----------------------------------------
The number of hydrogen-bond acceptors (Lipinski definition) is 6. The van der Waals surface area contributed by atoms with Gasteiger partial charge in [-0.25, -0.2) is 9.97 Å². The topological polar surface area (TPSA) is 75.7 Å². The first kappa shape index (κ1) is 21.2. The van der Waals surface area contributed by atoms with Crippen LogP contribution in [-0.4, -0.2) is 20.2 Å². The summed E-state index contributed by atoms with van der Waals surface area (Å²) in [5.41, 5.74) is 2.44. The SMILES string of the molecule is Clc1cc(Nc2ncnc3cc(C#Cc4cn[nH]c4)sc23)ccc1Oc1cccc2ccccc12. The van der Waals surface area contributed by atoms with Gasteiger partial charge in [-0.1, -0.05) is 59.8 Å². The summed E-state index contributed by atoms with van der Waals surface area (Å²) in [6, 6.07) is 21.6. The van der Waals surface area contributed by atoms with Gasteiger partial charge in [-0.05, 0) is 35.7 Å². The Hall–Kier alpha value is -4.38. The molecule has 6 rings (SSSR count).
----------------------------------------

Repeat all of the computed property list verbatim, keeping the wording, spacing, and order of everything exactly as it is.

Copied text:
The number of hydrogen-bond acceptors (Lipinski definition) is 6. The van der Waals surface area contributed by atoms with Gasteiger partial charge in [-0.25, -0.2) is 9.97 Å². The topological polar surface area (TPSA) is 75.7 Å². The first kappa shape index (κ1) is 21.2. The van der Waals surface area contributed by atoms with Crippen LogP contribution in [-0.4, -0.2) is 20.2 Å². The summed E-state index contributed by atoms with van der Waals surface area (Å²) in [5.41, 5.74) is 2.44. The SMILES string of the molecule is Clc1cc(Nc2ncnc3cc(C#Cc4cn[nH]c4)sc23)ccc1Oc1cccc2ccccc12. The van der Waals surface area contributed by atoms with Gasteiger partial charge in [-0.1, -0.05) is 59.8 Å². The summed E-state index contributed by atoms with van der Waals surface area (Å²) in [6, 6.07) is 21.6. The van der Waals surface area contributed by atoms with Gasteiger partial charge in [-0.05, 0) is 35.7 Å². The Hall–Kier alpha value is -4.38. The molecule has 6 rings (SSSR count).